Alabama — Gov. Kay Ivey (R) has indicated that she would consider signing a medical cannabis bill if it's tightly controlled and limited.
Alaska — Lt. Gov. Kevin Meyer (R) signed new regulations into law on March 12 that will allow Alaska residents to consume cannabis at licensed dispensaries later this year.
Arizona — Activists and cannabis businesses in the state are seeking to launch a campaign to get marijuana legalization on the ballot in 2020.
Arkansas — A House bill (HB 1972) was introduced on April 1 that would decriminalize small amounts of marijuana.
California — On June 14, California's Senate Health Committee approved a bill regulating CBD in food products; we believe this will emerge as the trend in state-sponsored CBD regulations for food and drink.
Connecticut — Gov. Ned Lamont (D) has signaled support for marijuana legalization and would likely sign such a bill if it reaches his desk, per Cowen Research.
Georgia — On April 17, the governor signed a bill into law that allows in-state production and sale of low-potency medical marijuana oil.
Maine — On June 28, Gov. Janet Mills (D) signed a bill creating a framework for legal marijuana sales.
Maryland — Gov. Larry Hogan (R) signed a bill into law legalizing edible medical marijuana products on May 13.
New Jersey — On July 2, Gov. Phil Murphy (D) signed legislation expanding the state's medical cannabis program.
New Mexico — Legalization will be added to the legislative agenda in 2020.
New York — On June 21, state lawmakers sent Gov. Andrew Cuomo (D) a bill to expand marijuana decriminalization, while the Senate approved hemp legislation.
Texas — On June 10, Gov. Greg Abbott (R) signed a bill allowing the production and regulation of industrial hemp and legalizing CBD. On May 24, the Texas House advanced a bill (HB 3703) to the governor's desk expanding the state’s medical marijuana program for additional medical conditions
4. Clinical Demonstration
We expect that clinical trials will emerge as a major catalyst in pushing adoption rates higher, and we’ve been eagerly awaiting the results for our bio-pharmaceutical companies.
Corbus Pharmaceuticals continues their advancement of developing and commercializing medicines that improve the health of people affected by inflammatory, fibrotic, and metabolic diseases. Their main candidate, Lenabasum, is currently undertaking 3 rare disease programs, with data expected in 2020; Phase 3 data is expected for Systemic Sclerosis and Dermatomyositis, as is Phase 2 data for Cystic Fibrosis and Systemic Lupus Erythematosus.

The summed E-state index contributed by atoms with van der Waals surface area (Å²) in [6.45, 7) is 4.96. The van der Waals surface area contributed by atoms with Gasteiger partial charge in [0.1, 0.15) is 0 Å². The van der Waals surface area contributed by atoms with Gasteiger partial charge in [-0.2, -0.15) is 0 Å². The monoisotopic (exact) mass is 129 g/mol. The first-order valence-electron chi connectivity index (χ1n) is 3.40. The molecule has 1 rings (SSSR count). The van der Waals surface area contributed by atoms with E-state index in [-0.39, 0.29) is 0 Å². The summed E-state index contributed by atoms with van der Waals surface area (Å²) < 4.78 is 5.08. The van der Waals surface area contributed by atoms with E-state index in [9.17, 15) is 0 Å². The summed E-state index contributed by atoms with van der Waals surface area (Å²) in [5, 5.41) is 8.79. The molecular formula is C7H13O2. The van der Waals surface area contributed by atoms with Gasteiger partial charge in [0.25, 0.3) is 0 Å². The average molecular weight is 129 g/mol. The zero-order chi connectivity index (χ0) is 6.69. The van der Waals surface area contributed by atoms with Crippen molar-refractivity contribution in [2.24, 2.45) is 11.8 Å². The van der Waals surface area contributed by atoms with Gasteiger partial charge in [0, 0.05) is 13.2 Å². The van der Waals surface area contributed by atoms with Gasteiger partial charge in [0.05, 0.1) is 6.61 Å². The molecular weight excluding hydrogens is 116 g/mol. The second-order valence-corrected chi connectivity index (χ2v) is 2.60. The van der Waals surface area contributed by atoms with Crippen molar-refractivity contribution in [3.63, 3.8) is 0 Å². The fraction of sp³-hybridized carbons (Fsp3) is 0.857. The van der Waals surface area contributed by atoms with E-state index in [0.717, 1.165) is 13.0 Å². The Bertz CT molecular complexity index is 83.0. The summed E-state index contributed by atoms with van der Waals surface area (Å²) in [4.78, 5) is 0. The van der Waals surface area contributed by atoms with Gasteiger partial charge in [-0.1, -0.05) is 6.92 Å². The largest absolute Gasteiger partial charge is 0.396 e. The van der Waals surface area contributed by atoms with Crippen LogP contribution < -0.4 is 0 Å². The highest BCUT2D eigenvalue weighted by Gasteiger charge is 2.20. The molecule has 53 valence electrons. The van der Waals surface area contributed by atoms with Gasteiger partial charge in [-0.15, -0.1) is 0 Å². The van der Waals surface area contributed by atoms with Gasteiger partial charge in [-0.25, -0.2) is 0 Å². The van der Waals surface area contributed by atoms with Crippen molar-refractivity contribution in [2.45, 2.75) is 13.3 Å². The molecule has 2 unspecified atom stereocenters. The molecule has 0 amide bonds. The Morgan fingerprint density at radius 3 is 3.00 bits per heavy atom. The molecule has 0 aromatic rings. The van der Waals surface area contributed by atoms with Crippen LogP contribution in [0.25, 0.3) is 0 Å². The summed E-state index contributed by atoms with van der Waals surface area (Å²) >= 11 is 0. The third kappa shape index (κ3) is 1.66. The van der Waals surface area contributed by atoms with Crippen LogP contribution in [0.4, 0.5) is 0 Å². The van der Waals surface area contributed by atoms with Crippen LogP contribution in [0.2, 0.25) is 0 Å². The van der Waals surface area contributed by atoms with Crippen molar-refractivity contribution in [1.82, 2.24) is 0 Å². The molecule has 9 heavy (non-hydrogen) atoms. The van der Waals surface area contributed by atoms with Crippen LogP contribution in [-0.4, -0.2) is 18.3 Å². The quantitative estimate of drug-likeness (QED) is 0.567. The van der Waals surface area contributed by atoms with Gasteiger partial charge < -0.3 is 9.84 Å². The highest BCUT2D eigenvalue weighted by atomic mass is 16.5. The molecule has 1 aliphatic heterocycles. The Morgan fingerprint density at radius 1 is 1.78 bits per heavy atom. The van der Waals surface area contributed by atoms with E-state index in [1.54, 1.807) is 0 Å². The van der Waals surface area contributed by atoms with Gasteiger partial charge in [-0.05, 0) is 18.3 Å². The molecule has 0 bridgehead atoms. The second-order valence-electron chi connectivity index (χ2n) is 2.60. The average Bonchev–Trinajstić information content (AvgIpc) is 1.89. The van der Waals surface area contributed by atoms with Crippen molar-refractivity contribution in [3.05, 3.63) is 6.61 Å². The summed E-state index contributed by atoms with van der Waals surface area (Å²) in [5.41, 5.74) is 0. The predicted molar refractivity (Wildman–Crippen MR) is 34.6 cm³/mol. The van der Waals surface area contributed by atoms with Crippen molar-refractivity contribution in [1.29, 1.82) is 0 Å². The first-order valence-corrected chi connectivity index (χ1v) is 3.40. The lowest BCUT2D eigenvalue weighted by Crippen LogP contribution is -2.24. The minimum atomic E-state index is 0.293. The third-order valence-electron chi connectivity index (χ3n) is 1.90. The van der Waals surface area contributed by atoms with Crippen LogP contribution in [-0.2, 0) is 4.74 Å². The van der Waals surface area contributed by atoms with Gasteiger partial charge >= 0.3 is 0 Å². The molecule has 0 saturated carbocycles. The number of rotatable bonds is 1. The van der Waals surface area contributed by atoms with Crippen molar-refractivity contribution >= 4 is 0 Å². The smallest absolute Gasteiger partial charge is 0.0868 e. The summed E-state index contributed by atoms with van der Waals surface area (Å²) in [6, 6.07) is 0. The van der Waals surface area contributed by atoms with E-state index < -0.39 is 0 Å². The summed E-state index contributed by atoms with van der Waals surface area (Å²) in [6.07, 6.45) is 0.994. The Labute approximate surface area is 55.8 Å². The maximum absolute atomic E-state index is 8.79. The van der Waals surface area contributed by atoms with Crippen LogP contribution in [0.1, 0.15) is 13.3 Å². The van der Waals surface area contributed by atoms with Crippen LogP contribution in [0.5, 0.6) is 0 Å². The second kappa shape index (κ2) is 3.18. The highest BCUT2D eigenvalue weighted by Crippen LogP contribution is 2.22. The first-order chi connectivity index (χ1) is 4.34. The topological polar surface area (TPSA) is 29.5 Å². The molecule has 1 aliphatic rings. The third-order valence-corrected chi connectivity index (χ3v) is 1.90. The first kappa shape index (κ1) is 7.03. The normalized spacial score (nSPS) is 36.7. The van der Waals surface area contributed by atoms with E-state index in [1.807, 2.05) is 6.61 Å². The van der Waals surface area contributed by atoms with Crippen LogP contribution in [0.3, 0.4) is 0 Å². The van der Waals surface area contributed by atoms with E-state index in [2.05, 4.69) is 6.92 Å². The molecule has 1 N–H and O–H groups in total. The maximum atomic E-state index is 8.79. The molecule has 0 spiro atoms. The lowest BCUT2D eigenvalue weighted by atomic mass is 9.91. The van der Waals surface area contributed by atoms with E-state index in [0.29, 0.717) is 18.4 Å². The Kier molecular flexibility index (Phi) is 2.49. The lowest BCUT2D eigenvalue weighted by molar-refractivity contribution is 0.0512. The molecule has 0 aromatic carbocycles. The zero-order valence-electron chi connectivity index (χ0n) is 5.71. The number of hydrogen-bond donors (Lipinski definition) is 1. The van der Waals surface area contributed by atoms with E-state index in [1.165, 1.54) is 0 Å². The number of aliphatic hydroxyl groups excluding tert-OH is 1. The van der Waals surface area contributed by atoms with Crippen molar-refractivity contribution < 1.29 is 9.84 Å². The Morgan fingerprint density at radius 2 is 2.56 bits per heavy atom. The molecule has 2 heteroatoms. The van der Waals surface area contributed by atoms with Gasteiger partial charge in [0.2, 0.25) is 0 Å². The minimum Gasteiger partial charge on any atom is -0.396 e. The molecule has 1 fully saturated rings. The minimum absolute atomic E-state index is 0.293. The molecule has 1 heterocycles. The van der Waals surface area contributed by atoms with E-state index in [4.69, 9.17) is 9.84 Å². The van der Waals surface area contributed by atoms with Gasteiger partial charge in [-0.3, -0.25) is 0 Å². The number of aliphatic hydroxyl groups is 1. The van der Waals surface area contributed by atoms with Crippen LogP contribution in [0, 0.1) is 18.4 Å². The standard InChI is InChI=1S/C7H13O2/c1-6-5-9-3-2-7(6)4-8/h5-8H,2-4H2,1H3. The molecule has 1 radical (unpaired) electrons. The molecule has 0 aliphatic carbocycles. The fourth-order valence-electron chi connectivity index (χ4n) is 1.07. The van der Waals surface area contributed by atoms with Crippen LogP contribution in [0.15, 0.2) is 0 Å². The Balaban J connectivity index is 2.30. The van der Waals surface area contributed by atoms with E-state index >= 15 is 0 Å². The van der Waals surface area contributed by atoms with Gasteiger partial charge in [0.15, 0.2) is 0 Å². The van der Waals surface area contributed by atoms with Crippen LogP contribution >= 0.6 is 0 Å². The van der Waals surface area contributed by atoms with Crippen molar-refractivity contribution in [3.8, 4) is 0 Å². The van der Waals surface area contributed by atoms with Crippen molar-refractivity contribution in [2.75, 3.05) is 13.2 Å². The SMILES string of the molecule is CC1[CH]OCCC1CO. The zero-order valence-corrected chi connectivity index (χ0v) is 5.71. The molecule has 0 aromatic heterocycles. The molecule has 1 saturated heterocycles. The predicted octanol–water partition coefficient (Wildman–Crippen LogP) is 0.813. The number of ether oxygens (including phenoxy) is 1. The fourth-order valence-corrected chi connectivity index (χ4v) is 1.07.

The GWPH Epidiolex roll-out continues apace. GWPH reports that 7,600+ patients have received Epidiolex prescriptions, and 90% of all US lives are covered by insurance; they expect launches in France, Germany, the UK, Italy and Spain next year. GWPH also is in Phase 3 trials for Tuberous Sclerosis Complex and MS spasticity; and is in Phase 2 trials for Rett syndrome, neuropathic pain, Epilepsy (CBDV), Autism spectrum disorders, Glioblastoma multiforme and Schizophrenia.
Two of our Australian canna-biotech companies are helping to lead the scientific development of cannabinoids. Botanix Pharmaceuticals recently completed the world’s first randomized clinical study to establish the mechanism of action of CBD in skin disease, and a new study showed that BTX 1801 is effective against a range of problematic human and animal bacteria. Zelda Therapeutics, for its part, expects Phase 2 results for insomnia and Phase 1 results for opioid reduction in the fourth quarter.
The question is of course begged: what if we’re too aggressive with our timeline? What if the retail traders that currently dominate the landscape create another emotional extreme, such as what we saw in December? What if the institutional adoption, clinical validation and regulatory arbitrages are further out on the horizon than we anticipate?
While each of our investment verticals have unique parameters, we skew heavily toward U.S.-based companies that our models suggest are too cheap; by our pen, we’re buying growth companies at value multiples. In November, we saw a similar disconnect across valuation metrics and we shared our work to help demonstrate our thought process.
While the complex is volatile, our view remains that:
• We’re in the early stages of a secular bull market for global cannabis,
• This will phase from cultivation to consumer-packaged goods to efficacy-driven solutions and sustainable industrial use-cases, and
• A myriad of financial products, ETFs and dedicated funds reside on the other side of banking reform.
Between here and there, we will continue to lay in wait for an efficient market and attempt to use price to our advantage. As always, please don’t hesitate to contact us with any thoughts or questions.
Chief Investment Officer
CB1 Capital Management